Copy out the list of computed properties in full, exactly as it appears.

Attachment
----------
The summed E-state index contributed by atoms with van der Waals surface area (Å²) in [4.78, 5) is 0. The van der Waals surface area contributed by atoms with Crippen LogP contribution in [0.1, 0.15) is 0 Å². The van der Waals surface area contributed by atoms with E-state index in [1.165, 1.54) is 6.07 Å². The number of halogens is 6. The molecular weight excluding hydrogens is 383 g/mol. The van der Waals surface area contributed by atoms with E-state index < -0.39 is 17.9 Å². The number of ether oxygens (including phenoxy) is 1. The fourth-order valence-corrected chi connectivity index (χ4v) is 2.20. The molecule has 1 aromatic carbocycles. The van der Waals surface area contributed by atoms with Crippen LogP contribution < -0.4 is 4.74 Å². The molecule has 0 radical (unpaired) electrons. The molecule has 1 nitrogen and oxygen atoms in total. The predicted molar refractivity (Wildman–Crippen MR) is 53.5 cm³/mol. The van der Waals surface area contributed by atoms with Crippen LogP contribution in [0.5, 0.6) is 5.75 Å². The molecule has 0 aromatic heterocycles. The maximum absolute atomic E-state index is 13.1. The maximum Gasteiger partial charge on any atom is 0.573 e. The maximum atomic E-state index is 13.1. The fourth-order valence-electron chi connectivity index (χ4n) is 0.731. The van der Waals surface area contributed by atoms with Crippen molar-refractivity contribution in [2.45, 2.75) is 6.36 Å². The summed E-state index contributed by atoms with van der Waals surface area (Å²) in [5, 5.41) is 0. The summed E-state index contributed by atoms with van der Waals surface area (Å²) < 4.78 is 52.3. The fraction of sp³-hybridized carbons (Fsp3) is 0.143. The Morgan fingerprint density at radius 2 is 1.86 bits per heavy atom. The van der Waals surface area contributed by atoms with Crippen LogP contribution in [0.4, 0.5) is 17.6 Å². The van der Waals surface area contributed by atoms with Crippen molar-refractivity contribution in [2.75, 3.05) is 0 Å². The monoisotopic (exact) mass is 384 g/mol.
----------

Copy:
The summed E-state index contributed by atoms with van der Waals surface area (Å²) in [4.78, 5) is 0. The van der Waals surface area contributed by atoms with Crippen LogP contribution in [0.1, 0.15) is 0 Å². The van der Waals surface area contributed by atoms with E-state index in [1.165, 1.54) is 6.07 Å². The number of halogens is 6. The molecular weight excluding hydrogens is 383 g/mol. The van der Waals surface area contributed by atoms with E-state index < -0.39 is 17.9 Å². The number of ether oxygens (including phenoxy) is 1. The fourth-order valence-corrected chi connectivity index (χ4v) is 2.20. The molecule has 1 aromatic carbocycles. The van der Waals surface area contributed by atoms with Crippen LogP contribution < -0.4 is 4.74 Å². The molecule has 0 radical (unpaired) electrons. The molecule has 1 nitrogen and oxygen atoms in total. The predicted molar refractivity (Wildman–Crippen MR) is 53.5 cm³/mol. The van der Waals surface area contributed by atoms with Crippen LogP contribution in [0.5, 0.6) is 5.75 Å². The molecule has 0 aromatic heterocycles. The maximum absolute atomic E-state index is 13.1. The maximum Gasteiger partial charge on any atom is 0.573 e. The maximum atomic E-state index is 13.1. The fourth-order valence-electron chi connectivity index (χ4n) is 0.731. The van der Waals surface area contributed by atoms with Crippen molar-refractivity contribution in [2.45, 2.75) is 6.36 Å². The summed E-state index contributed by atoms with van der Waals surface area (Å²) in [5, 5.41) is 0. The summed E-state index contributed by atoms with van der Waals surface area (Å²) < 4.78 is 52.3. The fraction of sp³-hybridized carbons (Fsp3) is 0.143. The Morgan fingerprint density at radius 2 is 1.86 bits per heavy atom. The van der Waals surface area contributed by atoms with Crippen LogP contribution in [0.4, 0.5) is 17.6 Å². The van der Waals surface area contributed by atoms with Crippen molar-refractivity contribution in [2.75, 3.05) is 0 Å². The monoisotopic (exact) mass is 384 g/mol.